Strategy- the Supreme Art to Win in China

November 24 2015

“The supreme art of attack is to take by strategy,” said Sun Tzu, a Chinese military philosopher, in The Art of War 2500 years ago. Today The Art of War is widely applied in business, and this quote addresses the importance of strategy in the business world, especially in the Chinese market.

Strategy has two dimensions in this regard – China’s national strategy, and businesses’ strategy to succeed in China by leveraging China’s strategy.

China has opened its market to western world for over 30 years. However China’s economy is guided and greatly influenced by its Five Year Plan - China’s national strategy bible. Hence, mastering China’s Five Year Plan is a key success factor to identify opportunities, avoid risks and leverage its policies to succeed.
Currently China is on its 12th Five Year Plan which focuses on sustainability as follows:
  • Sustainable GDP composition: China’s economy in the past decade heavily relied on government investment and export.  Hence Chinese government is encouraging domestic consumption to build a less dependent and more stable economy. To do so, China has reduced import tariff on a large scale in the past 2 years to boost import of consumer goods, and issued policies to slow down property price growth for consumption diversification.
  • Sustainable environment: China’s air and water pollution has never been worse than now. Smog  and water pollution is a major concern of both foreign expats and local residents in China. Chinese government is importing products and services to handle the severe pollution.
  • Sustainable industry structure: China is transforming from a low cost, labour intensive exporter to a supplier of valued added products and services. China National Reform Committee updates its policy every couple of years to guide foreign investment to industries which fit in China’s national strategy to go green and go hi-tech while restricting or forbidding investment in high pollution sectors.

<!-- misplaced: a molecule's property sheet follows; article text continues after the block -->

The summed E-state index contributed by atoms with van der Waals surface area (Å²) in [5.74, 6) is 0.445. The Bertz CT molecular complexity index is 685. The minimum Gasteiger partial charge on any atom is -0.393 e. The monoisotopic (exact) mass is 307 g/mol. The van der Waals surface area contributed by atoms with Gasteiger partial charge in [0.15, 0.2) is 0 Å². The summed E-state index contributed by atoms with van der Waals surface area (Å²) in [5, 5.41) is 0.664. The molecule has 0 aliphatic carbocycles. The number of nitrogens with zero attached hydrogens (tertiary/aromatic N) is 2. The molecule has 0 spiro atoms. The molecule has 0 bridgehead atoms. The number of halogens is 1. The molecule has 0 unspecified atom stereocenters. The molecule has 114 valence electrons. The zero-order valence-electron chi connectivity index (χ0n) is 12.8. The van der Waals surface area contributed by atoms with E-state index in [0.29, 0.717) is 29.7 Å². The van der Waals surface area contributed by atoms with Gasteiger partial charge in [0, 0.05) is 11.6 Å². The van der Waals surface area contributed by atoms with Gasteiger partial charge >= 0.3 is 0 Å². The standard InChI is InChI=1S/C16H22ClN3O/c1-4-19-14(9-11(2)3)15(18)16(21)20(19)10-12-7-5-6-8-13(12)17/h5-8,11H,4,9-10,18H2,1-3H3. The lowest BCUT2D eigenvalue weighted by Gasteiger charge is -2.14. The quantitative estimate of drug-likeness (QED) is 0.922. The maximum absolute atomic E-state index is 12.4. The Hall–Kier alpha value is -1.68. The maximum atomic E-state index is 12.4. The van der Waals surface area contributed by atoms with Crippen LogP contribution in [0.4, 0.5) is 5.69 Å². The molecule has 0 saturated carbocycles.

• Sustainable society: One major cost China paid for the fast economic growth in the past 30 years was the increasing wealth gap between the rich and the poor. China’s Gini coefficient has stayed at a relatively high level of between 0.47 and 0.49 in the past decade, far above the warning level of 4.0 set by United Nations.  This is a potential cause of social turmoil and poses a high risk for China. Since his coming onto power, China’s President Xi Jinping has been determined to tackle it by issuing series of policies to crack down corruption, reform the remuneration system of state owned enterprises, dis-encourage opportunistic investment in property and inject a pragmatic and thrifty culture in the public sector. China’s anti-corruption campaign hit the luxury goods market. According to global consultancy Bain & Co, the luxury market in the mainland stands at 116 billion yuan in 2013, up just 2 per cent from a year ago compared to 7% growth in 2012.
 
As we have seen above, the 12th Five Year Plan offers great opportunities for exporters in the following sectors: consumer goods, environment and green energy, high-tech, professional services and personal services. However, opportunities do not guarantee success. To seize opportunities in China, businesses need to fully understand the fast changing market condition and consumers’ mindset and develop a robust China strategy which leverages such changes and trends.

China’s current strategic focus on anti-corruption for a sustainable society is reshaping Chinese consumers’ mentality and behaviour. Chinese consumers are becoming more sophisticated and also recently educated to feel ashamed to waste and spend big on luxurious good. They are shifting from brand display and show-off to experience consumption, and they demand value for money while being after quality. Businesses need to understand such subtle but fast changes in China,  and develop a robust strategy which positions and markets themselves smartly  to gain a winning position at the beginning by leveraging  such trend.

Sun Tzu’s Art of War works in the business world of China - “Victorious warriors gain a winning position first and then go to war, while defeated warriors go to war first and then seek to win”.